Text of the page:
Thursday, 28 June 2012

Jonny Smith's Flux Capacitor

Car journo, TV presenter and all-round good egg Jonny Smith is a man on a mission: to take an obscure and forgotten electric car and turn it into Europe's fastest street-legal EV. The car in question is an Enfield 8000 - don't be ashamed if you haven't heard of it, they only built 120-odd in the early- to mid-seventies, and very few survived. They were an expensive proposition, costing as much as two Minis (or SuckSqueezeBangBlow's preferred option, a well-specced 3.0 Capri), although they employed a lot of mainstream bits that make the build a little less befuddling: Reliant Robin rear axle, Hillman Imp front suspension and what-have-you. Most of this is being ripped out and replaced, however, as Jonny's ambitions are sky-high. The target of 'Europe's fastest EV' is an exciting one, shooting for 11-second quarter-miles and 0-60mph in around two seconds. Nailbiting, pant-troubling stuff.
The Enfield is in some ways the ideal base for a race car, being extremely light and consisting of a tubular spaceframe with an aluminium body. On the other hand, it's extremely short, and may well want to swap ends under harsh acceleration. Will he overcome this rather serious logistical hurdle? Will the Flux Capacitor live up to expectations? Will the whole thing just blow up? There are three ways to follow the progress:
  • Via the website, here.
  • On Twitter, here.
  • ...and, of course, in your favourite monthly window into the world of unusual old motors, Retro Cars magazine.

Timewarp Seven 850

In the early days of the Mini, from its launch in 1959 until 1961, it was marketed as both the Morris Mini-Minor and the Austin Seven. What we see here is a very early Seven 850, displaying just 2,618 miles on the clock since it rolled off the production line 52 years ago. It was only on the road for a couple of years before being put into heated storage, so it still proudly wears its original underseal and shows no rust, as well as being accompanied by its original Austin keyring and the last tax disc it wore back in 1962. So what would you pay for what is effectively a nearly-new, very old Mini? Does the auction estimate of £25,000 seem reasonable? I reckon so - think about it, it's like paying someone £40/month to store it for you since it was new, then giving it to you for free. Kind of.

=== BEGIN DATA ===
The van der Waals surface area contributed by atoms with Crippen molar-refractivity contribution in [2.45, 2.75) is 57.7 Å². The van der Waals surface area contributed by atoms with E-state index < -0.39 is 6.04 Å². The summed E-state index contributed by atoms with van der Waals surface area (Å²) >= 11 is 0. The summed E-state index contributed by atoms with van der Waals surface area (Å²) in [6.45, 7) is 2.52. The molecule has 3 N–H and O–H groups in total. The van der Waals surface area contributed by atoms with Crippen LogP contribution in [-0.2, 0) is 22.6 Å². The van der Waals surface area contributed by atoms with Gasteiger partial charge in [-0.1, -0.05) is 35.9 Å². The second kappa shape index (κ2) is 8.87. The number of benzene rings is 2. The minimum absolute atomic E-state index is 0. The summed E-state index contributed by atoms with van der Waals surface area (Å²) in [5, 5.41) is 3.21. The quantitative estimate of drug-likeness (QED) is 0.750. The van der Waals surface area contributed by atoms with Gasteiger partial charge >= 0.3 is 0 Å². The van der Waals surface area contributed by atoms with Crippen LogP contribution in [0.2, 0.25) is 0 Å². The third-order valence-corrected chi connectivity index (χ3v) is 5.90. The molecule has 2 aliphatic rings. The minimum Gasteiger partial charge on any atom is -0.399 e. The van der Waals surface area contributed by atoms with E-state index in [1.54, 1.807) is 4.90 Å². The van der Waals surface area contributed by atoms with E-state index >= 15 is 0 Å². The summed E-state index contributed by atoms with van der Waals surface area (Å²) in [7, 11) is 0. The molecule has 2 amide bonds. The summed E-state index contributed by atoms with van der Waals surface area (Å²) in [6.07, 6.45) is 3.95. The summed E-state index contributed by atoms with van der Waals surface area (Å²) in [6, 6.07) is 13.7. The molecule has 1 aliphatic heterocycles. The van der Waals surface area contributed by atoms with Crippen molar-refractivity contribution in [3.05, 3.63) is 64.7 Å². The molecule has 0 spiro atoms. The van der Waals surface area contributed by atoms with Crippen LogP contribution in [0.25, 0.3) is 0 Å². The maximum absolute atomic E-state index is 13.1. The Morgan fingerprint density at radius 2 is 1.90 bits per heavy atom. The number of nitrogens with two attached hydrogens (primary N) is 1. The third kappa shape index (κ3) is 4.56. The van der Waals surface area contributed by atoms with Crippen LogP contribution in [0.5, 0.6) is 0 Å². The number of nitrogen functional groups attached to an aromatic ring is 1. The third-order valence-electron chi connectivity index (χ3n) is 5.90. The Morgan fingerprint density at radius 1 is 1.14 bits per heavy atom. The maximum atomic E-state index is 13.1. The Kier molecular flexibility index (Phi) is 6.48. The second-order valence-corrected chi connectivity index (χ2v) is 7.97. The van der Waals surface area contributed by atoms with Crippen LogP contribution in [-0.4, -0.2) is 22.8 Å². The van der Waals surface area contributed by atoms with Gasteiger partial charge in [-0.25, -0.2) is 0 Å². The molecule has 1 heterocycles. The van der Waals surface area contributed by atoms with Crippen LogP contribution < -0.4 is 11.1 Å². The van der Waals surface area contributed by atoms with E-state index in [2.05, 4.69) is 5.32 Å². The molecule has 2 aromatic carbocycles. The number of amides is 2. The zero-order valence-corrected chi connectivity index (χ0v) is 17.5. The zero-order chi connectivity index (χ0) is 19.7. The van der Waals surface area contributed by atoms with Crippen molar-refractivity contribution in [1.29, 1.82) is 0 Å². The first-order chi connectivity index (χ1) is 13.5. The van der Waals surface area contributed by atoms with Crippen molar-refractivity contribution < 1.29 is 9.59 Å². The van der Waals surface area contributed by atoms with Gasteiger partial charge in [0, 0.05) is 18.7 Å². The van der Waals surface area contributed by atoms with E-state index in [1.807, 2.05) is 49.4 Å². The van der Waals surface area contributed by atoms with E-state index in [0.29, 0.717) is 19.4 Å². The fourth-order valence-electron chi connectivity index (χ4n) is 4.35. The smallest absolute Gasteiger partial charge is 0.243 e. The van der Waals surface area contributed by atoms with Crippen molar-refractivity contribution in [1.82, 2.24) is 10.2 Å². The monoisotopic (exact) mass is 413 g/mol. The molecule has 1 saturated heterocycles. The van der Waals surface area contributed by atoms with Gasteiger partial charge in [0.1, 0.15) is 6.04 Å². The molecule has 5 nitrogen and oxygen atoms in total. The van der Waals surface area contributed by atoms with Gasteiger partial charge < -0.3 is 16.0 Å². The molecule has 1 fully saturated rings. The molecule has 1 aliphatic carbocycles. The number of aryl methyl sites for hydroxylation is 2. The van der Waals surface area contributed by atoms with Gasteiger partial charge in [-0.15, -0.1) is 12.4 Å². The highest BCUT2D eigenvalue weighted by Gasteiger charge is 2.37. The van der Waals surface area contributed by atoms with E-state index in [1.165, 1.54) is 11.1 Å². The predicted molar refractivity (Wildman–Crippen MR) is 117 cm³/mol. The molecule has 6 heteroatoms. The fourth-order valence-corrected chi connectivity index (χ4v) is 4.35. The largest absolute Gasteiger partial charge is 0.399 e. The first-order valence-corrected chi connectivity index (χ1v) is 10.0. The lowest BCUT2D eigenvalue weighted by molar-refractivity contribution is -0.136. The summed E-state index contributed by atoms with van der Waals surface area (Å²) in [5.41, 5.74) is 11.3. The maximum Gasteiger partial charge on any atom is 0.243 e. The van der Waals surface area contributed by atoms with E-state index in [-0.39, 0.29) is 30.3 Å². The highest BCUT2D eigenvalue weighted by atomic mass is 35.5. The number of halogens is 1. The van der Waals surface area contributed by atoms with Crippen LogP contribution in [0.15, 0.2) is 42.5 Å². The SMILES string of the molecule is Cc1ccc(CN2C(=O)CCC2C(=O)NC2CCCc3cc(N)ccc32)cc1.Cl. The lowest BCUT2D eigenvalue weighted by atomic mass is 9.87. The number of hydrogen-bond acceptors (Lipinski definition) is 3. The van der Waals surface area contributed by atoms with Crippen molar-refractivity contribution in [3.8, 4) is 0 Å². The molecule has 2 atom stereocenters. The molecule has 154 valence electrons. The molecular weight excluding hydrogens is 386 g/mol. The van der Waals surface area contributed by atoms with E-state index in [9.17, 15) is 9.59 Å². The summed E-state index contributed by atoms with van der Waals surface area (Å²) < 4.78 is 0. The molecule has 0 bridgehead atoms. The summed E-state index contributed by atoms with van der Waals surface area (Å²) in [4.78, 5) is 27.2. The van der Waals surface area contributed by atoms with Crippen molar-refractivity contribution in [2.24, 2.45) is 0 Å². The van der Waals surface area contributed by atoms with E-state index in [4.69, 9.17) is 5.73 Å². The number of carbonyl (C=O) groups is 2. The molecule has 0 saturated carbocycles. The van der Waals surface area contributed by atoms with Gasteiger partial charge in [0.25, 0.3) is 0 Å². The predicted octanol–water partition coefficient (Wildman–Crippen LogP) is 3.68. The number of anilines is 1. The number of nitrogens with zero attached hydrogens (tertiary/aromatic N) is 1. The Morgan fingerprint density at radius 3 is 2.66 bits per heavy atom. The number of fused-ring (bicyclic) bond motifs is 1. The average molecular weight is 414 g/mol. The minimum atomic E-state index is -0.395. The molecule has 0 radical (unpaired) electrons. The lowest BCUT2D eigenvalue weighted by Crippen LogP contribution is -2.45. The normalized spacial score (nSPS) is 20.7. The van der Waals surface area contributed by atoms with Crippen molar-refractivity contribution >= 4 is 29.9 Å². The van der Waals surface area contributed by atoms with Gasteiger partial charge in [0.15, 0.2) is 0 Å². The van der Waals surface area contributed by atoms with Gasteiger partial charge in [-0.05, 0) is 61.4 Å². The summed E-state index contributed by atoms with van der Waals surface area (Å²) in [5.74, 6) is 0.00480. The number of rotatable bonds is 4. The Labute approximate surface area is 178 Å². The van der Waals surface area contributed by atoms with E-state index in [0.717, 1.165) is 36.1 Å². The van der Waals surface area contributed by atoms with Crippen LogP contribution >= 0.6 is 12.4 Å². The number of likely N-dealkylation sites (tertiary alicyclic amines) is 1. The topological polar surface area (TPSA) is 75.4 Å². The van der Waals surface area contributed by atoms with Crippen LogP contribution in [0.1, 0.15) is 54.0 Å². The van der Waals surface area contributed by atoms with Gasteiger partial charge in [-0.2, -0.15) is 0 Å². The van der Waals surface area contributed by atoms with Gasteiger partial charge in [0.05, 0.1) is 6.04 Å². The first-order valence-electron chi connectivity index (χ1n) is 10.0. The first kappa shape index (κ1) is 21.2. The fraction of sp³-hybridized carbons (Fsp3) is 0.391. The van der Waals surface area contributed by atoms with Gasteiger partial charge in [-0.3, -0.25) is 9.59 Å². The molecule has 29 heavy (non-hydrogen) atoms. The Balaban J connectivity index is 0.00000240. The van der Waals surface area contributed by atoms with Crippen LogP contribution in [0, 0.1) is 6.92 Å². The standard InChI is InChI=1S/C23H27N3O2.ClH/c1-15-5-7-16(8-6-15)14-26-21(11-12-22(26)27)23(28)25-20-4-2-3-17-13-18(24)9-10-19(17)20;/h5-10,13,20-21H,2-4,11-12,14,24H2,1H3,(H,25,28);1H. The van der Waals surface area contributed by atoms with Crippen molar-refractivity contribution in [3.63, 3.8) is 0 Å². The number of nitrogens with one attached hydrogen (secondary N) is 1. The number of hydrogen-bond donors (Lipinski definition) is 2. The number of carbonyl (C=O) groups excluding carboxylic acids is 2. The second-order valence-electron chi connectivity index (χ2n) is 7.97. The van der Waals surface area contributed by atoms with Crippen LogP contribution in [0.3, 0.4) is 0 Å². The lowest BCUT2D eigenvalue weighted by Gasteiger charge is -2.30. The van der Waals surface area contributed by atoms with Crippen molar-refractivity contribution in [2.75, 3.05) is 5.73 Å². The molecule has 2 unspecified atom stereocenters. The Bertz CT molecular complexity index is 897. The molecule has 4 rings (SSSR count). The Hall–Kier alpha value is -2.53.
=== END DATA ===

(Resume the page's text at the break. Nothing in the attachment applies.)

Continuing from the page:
Click here for more.

'66 Fusca V8

The Volkswagen Beetle (or Fusca, as the Brazilians would have it) is many things - charming, practical, simple, versatile - but you can't really accuse it of being quick. Not in standard form, anyway. This is why countless tuning patterns have developed over the years; race-derived chassis and engines, Porsche or Subaru boxers in the tail... but the conversion we see here doesn't really fit a modifying template. V8 Beetles are far from common.